No matter what level you ride, make this important exercise part of your warmup, rest periods, and cool-down. I believe that stretching the horse’s head carriage and incorporating ‘long and low’ work to be hugely beneficial and necessary in a horse’s program. One of its biggest benefits is that it allows for complete stretching and muscle development of the horse. It can be incorporated into the warm-up portion of the ride, as well as during the more intense periods of work – which allows the muscles to stretch, relax, and change shape to avoid cramping. All horses will benefit from stretching long and low, as it allows them to feel better in their bodies through relaxation and ensures a complete warm-up and proper movement.
In my program, this type of stretching for the horse definitely applies both to the warm-up and during the ride. In the beginning of the ride, the stretching involved helps the horse to warm-up the large muscles over the back. Working long and low should be incorporated into the rest of the ride in intervals as well, so the horse isn’t always working in a fixed frame. During hard work it allows the muscles a recovery period, thereby allowing the horse to produce better quality work after the rest. I find it equally as beneficial in the cool-down phase, again to stretch the muscles at the end of the ride.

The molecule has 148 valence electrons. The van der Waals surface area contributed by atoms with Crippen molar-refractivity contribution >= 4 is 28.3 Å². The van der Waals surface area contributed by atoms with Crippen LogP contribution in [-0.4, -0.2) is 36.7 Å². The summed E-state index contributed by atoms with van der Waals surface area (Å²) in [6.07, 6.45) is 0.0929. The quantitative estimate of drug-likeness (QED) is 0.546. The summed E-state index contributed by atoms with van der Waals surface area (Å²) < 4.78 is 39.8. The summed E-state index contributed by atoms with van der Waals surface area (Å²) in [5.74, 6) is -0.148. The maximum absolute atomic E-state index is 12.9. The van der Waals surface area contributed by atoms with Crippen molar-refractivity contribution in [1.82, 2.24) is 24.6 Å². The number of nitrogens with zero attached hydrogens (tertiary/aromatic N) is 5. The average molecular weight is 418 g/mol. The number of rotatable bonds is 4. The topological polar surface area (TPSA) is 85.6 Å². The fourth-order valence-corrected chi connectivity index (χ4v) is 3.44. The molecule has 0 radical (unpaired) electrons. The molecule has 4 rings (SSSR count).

It is important to recognize the difference between long and low and a horse being on the forehand. In a long-and-low frame, the horse will be moving actively behind, with the hind legs moving well up under the body as the horse stretches its neck longer while reaching towards the contact. The way of going should always remain balanced and forward. If the horse were to cease moving the hind legs up underneath itself, possibly as a result of the rider failing to ask the horse to continue to use their hind end, then the horse would lean forward as it lengthens its neck and become less balanced.
A proper long-and-low frame must come from the rider asking the horse to push actively forward from the leg, so that the horse is taking purposeful steps with the hind legs. A responsive horse will then reach forward in response to the aids, lengthening the neck and reaching for the bit. How far they can reach forward depends on the rider’s length of rein and how relaxed the rider remains in their shoulder and elbow. Even with longer reins, a horse may not be willing to reach towards the bit if the rider has a fixed or stiff elbow and shoulder. The rider’s arms must feel elastic in all aspects of riding, but especially if they would like the horse to want to make contact with their hands. Done well, the horse will continue to reach towards the bit and will maintain a contact with the rider’s fingers as they stretch forward.
Using long and low is a skill at which all riders should become proficient. It is a basic fundamental that will be of use throughout a riding career, from the occasional rider through to the Olympic champion.